The Island That Could – How Ecotourism Is Shaping An Isolated Community’s Future

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The breathtakingly tranquil waters of Anaa, one of many French Polynesian isles that dot the South Pacific, belie the island’s turbulent past.

Most recently, a 1983 hurricane devastated the coral-fringed atoll and its lavish supply of coconut trees that gifted the residents their primary source of income. Despite rebuilding their town and regrowing the trees, the population dwindled from around 2,000 to 500 people facing challenges with employment, education and food insecurity.

In 2015, the stars aligned. A feisty Tahitian lawyer, Hinano Bagnis, teamed up with Mat McHugh from Fly Odyssey and the late multi-millionaire Sir Douglas Myers, all with a common dream: to help empower small island communities to become economically stable while preserving marine conservation.

From this alliance, the Anaa Project was born, then The Island Initiative evolved in 2018 as an official UK charity with ongoing support from Sir Myer’s estate.

“And an island that was dying is today totally reinvigorated,” says Bagnis, reflecting happily on how their efforts have had ripple effects throughout the community.  

How did they achieve this?

First, McHugh established that Anaa, in the Tuamotu archipelago, had rich potential for catch-and-release fly fishing, its shallow waters teeming with the popular silvery bonefish (Albula glossodonta) in untouched surrounds that are like a slice of turquoise heaven.

With the help of Fly Odyssey, they launched fly-fishing as a foundational sustainable development plan, trained local fishermen to become fly fishing guides and created related eco-tourism opportunities through hospitality and accommodation.

One of two main “pensions” on the island, Toku Kaiga, comprises individual huts with verandas overlooking the lagoon, their quality surprising fly fishermen Simon and David. “It definitely exceeded my expectations,” David said in an interview. The other, Kanapa Lodge, is slightly inland so doesn’t boast water views and the huts are a little simpler, but the hosts embrace their guests like family – and are especially obliging and creative when it comes to cooking tasty meals for vegetarians and vegans.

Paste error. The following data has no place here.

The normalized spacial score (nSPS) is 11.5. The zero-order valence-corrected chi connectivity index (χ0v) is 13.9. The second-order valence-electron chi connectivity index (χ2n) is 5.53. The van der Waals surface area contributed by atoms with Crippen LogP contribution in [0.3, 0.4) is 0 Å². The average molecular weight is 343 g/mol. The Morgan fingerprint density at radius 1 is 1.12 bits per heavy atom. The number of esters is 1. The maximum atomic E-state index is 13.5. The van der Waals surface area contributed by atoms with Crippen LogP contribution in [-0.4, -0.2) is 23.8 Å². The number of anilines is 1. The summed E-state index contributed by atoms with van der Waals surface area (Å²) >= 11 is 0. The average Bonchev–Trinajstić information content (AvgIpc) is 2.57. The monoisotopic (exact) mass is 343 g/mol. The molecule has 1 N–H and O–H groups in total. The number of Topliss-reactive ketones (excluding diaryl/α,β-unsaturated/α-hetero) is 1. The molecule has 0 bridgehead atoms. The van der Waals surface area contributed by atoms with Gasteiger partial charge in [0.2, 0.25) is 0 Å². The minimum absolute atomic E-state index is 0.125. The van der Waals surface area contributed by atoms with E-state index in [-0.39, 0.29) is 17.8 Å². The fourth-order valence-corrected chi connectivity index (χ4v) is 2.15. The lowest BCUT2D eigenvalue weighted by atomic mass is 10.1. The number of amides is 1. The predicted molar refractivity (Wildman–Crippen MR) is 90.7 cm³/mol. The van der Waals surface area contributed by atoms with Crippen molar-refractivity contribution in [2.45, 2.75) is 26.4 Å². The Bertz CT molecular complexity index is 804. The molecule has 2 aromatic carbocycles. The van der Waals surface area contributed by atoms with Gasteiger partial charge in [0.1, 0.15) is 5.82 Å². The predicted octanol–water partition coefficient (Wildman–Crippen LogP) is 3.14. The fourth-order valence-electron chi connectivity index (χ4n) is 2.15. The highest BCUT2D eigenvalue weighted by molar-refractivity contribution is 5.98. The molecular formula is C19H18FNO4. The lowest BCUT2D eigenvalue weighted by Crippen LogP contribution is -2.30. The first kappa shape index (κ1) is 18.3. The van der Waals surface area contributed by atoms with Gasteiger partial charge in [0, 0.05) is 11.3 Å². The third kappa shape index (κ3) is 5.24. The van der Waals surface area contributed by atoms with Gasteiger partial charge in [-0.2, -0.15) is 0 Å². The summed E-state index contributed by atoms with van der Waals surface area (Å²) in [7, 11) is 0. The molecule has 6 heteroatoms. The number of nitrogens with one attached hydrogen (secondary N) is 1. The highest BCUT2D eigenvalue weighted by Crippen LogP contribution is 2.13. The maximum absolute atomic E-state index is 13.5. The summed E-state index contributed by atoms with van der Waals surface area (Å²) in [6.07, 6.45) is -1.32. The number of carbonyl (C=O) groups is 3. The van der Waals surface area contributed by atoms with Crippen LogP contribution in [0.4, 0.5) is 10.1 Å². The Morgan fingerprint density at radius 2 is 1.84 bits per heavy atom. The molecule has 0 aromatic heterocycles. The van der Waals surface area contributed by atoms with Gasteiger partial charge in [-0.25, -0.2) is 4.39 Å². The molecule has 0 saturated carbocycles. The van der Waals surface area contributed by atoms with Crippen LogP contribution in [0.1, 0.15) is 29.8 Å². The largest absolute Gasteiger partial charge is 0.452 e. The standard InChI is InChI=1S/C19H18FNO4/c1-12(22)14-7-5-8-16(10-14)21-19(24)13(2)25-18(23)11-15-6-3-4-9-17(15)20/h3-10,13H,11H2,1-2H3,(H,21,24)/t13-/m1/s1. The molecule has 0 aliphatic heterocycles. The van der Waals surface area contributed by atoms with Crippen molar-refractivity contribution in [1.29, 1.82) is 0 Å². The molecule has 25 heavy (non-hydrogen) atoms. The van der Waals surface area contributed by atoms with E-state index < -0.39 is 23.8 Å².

More than 100 anglers have now visited the Atoll since 2016, taking the weekly two-hour flight from Tahiti.

At the same time, the charity invited marine biologist Alex Filous to investigate the sustainability of Anaa’s fish. He identified bonefish – called Kiokio by Anaans, one of their top favorites – as the island’s most abundant fish and therefore critical to food security as well as the livelihoods of local fishermen.

With support from Indifly, Filous investigated the fish population’s viability and revealed their numbers were perilously low.

“The answer was that it was fairly over-exploited,” he says.

Filous embarked on an exhaustive PhD to explore the bonefish’s reproductive cycle, and identified that local traps were capturing the females during a critical three-month spawning period.

As a result, school principal Jean Pierre Beaury set up a French government-funded Educational Managed Marine Area to teach students about marine conservation. The children went door-to-door asking residents to sign a petition to protect the fish and, despite Filous’ fears they would angrily hunt him down, 297 out of 300 people signed it (one dissenter was the mayor).

The community banded there together this year to reinstate an ancient tradition called rahũi and close the harvesting season from March to May for three years. By giving the female fish a chance to spawn without capture, their numbers should increase over time. Profits from fly-fishing were used to reimburse fishermen who rely on the catch for their livelihood.

Still, food security aside, commercial fishing and fly-fishing only profited selected Anaa residents.

“We want to have the whole economy on the island benefiting from this,” says Bagnis. “But now there’s a ripple effect, because fly fishing is tourism, and you’re bringing people with money who can buy things. So now it’s now time to develop art and craft and agriculture and all those side economies around the island to develop more cultural tourism.”

As one spin-off, Filous and the guides created special flies for the anglers that mimic the worms, clams and mantis shrimps in Anaa’s lagoon, as the flashy, colorful ones that fly fishermen brought with them don’t fool these fish.

“The worms here are not very glamorous,” says Filous, “they look like a bit of snot.”